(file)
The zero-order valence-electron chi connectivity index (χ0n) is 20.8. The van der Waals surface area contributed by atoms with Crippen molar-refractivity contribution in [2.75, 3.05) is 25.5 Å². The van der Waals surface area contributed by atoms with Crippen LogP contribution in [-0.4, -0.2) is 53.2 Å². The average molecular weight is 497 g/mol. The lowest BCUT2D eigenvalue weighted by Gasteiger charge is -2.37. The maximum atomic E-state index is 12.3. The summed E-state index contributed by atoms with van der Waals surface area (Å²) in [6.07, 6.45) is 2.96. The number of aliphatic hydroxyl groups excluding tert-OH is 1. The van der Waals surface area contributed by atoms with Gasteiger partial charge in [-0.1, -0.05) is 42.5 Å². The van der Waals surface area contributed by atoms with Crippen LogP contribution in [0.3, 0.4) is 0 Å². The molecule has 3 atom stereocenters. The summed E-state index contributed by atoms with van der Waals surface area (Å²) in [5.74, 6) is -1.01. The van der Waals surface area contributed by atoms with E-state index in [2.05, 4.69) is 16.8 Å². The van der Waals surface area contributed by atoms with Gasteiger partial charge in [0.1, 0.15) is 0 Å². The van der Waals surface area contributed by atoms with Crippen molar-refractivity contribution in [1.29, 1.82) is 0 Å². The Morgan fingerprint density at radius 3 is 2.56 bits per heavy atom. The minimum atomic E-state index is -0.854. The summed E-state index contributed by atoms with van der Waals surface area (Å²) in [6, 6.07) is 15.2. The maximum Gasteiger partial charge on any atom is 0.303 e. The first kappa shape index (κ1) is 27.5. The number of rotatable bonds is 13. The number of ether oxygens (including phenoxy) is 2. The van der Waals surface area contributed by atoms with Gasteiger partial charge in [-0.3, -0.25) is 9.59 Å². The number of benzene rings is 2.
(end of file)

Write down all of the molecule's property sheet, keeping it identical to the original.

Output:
The zero-order valence-electron chi connectivity index (χ0n) is 20.8. The van der Waals surface area contributed by atoms with Crippen molar-refractivity contribution in [2.75, 3.05) is 25.5 Å². The van der Waals surface area contributed by atoms with Crippen LogP contribution in [-0.4, -0.2) is 53.2 Å². The average molecular weight is 497 g/mol. The lowest BCUT2D eigenvalue weighted by Gasteiger charge is -2.37. The maximum atomic E-state index is 12.3. The summed E-state index contributed by atoms with van der Waals surface area (Å²) in [6.07, 6.45) is 2.96. The number of aliphatic hydroxyl groups excluding tert-OH is 1. The van der Waals surface area contributed by atoms with Gasteiger partial charge in [-0.1, -0.05) is 42.5 Å². The van der Waals surface area contributed by atoms with Crippen LogP contribution in [0.3, 0.4) is 0 Å². The molecule has 3 atom stereocenters. The summed E-state index contributed by atoms with van der Waals surface area (Å²) in [5.74, 6) is -1.01. The van der Waals surface area contributed by atoms with E-state index in [2.05, 4.69) is 16.8 Å². The van der Waals surface area contributed by atoms with Gasteiger partial charge in [0.1, 0.15) is 0 Å². The van der Waals surface area contributed by atoms with Crippen molar-refractivity contribution in [1.29, 1.82) is 0 Å². The Morgan fingerprint density at radius 3 is 2.56 bits per heavy atom. The minimum atomic E-state index is -0.854. The summed E-state index contributed by atoms with van der Waals surface area (Å²) in [6, 6.07) is 15.2. The maximum Gasteiger partial charge on any atom is 0.303 e. The first kappa shape index (κ1) is 27.5. The number of rotatable bonds is 13. The number of ether oxygens (including phenoxy) is 2. The van der Waals surface area contributed by atoms with Gasteiger partial charge in [-0.3, -0.25) is 9.59 Å². The number of benzene rings is 2.